LIGRR is concerned about all of our dogs wellbeing and health; therefore we are sharing a recent letter from Golden Retriever Club of America
Diet-Associated Heart Disease in Golden Retrievers September, 2018
GRCA shares our members and other dog owners concern and distress regarding the potential link between certain diets and the development of a serious heart disease called dilated cardiomyopathy (DCM). DCM is a disease of heart muscle that results in an enlarged heart that has difficulty pumping effectively, and that may lead to congestive heart failure and sudden cardiac death. In some cases, DCM may improve if caught early and treated appropriately.
For those not yet aware, the US Food and Drug Administration (FDA) released an alert on July 13, 2018 informing the public of their investigation into a possible connection between pet foods containing legumes such as peas, lentils, other legume seeds, or potatoes as primary ingredients. High levels of legumes or potatoes appear to be more common in diets labeled as "grain-free," but may also appear as main ingredients in foods that are not grain-free. This alert was followed on August 10 by a Questions and Answers release from FDA.
The FDA's investigation began after its Center for Veterinary Medicine received numerous reports of DCM in dogs eating such diets. Many of these reports involved Golden Retrievers, a breed that appears to have been hit particularly hard by diet-linked DCM. Some of the most well-documented reports were from Board-certified veterinary cardiologists and nutritionists who had begun their own investigations about two years ago, and currently the FDA is evaluating more than 150 cases of this condition.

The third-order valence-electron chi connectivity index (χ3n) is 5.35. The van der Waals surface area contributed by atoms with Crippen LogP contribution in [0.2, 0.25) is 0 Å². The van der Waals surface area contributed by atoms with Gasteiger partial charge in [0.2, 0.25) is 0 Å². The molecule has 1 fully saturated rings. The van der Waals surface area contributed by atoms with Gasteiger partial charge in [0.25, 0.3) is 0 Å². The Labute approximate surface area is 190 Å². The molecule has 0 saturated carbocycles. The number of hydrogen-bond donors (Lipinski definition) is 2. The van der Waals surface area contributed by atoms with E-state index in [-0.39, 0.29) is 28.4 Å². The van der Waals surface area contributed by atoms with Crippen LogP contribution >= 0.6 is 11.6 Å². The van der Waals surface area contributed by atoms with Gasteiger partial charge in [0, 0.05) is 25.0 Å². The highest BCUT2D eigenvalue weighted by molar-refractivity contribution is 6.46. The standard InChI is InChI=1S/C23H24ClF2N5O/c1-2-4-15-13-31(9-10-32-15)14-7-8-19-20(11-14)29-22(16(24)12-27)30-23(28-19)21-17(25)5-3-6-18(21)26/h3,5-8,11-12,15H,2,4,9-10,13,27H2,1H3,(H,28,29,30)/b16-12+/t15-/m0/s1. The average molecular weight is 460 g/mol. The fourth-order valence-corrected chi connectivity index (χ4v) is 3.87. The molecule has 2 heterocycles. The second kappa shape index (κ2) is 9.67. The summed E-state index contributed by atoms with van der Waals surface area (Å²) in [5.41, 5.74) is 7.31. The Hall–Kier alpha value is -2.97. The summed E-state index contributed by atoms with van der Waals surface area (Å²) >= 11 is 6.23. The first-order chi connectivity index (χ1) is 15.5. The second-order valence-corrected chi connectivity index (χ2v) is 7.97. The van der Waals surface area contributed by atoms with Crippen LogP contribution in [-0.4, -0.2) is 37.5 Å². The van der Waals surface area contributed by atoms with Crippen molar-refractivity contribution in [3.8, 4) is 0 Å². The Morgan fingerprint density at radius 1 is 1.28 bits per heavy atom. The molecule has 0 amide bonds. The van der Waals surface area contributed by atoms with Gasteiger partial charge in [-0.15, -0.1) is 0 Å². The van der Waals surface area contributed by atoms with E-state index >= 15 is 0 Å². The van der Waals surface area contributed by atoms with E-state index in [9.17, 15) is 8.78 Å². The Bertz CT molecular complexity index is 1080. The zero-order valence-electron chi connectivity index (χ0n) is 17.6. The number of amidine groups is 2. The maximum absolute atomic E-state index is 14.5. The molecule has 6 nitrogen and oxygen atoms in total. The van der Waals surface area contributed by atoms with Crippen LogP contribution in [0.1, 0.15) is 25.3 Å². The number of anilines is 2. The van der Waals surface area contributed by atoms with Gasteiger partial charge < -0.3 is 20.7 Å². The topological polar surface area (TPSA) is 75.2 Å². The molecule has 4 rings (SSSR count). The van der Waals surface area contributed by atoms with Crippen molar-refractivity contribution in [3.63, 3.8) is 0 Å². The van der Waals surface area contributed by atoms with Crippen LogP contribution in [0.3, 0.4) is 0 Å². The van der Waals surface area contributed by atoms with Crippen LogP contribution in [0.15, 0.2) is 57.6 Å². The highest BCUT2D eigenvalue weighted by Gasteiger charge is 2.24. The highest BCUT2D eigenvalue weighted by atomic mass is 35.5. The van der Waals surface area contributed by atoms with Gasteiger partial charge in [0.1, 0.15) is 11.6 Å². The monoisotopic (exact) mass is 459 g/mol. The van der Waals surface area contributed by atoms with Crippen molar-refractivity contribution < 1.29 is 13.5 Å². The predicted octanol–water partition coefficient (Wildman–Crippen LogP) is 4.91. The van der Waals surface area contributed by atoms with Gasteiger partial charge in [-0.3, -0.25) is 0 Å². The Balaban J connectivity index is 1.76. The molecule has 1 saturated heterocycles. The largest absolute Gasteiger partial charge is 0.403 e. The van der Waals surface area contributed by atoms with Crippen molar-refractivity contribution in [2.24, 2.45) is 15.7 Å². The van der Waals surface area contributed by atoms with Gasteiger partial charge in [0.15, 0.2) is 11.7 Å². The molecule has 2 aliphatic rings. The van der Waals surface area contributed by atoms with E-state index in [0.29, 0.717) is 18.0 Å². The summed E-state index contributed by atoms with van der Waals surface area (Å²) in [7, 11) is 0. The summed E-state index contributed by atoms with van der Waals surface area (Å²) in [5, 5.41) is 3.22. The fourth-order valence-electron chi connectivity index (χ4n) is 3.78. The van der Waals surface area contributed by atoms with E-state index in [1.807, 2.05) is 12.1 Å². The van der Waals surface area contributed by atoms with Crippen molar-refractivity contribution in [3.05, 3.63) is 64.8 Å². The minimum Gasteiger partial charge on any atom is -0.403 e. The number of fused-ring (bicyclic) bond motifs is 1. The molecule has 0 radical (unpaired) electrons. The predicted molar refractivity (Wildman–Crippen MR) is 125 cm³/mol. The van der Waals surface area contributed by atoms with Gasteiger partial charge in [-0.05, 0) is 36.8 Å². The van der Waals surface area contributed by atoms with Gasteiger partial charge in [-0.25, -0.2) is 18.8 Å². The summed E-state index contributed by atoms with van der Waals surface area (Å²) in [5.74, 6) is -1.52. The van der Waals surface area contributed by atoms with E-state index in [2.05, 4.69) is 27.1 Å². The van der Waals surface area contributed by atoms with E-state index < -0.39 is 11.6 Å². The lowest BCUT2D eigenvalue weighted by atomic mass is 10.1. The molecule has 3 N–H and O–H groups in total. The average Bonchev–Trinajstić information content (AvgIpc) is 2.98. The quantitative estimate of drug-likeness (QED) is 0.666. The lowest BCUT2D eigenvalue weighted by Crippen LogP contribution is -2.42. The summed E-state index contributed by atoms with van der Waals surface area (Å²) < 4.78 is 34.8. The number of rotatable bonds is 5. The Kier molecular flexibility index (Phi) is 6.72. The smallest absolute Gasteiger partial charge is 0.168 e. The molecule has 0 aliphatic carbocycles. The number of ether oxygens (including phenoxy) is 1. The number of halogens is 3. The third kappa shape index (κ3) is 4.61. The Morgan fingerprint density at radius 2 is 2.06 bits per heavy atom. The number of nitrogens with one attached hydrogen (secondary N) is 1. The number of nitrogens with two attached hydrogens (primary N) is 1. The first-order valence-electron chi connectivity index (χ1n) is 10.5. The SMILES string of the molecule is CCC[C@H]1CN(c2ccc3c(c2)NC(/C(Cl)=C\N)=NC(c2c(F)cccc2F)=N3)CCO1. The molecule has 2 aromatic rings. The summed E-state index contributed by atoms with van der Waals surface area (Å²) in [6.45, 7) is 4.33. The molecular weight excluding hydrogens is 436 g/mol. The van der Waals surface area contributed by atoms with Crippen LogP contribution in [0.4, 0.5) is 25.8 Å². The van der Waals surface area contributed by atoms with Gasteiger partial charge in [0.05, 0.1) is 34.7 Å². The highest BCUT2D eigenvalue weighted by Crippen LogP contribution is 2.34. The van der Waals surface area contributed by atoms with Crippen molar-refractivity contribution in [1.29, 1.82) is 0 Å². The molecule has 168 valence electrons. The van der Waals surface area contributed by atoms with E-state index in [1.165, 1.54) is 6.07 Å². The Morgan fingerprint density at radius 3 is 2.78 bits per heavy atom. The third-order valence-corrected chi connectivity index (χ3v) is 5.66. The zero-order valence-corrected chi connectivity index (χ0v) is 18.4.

These researchers are continuing to follow several leads as to the precise diet-related contributions or other factors involved in the development of this disease. These include taurine deficiency (taurine is an amino acid previously documented as a cause of DCM) due to composition of the food, food processing methods, source of taurine's building blocks in the food, or to the dog's ability to utilize the nutrient.
Based upon previous and ongoing research, Golden Retrievers appear particularly susceptible to taurine deficiency, and taurine screening has demonstrated to be an important diagnostic tool for identifying Goldens with possible DCM. However, not all dogs — and particularly breeds other than Golden Retrievers — with diet-related DCM have been found to be taurine deficient, so this is clearly not the sole cause of this condition. Despite the identified link to taurine deficiency in Goldens, this issue remains complicated for owners, research scientists, and treating veterinarians. Other factors being investigated include fiber content of the food, uncommon or exotic ingredients, small manufacturers that may not have fully tested their food, and genetic ability to process the food.
While this research proceeds, owners are encouraged to be cautious regarding sources for information, as there is much speculation but relatively little scientific literature. GRCA is committed to help educate dog owners and has compiled links to trusted articles for more information and general recommendations. Specific recommendations about individual dogs should be discussed with the dog's veterinarian.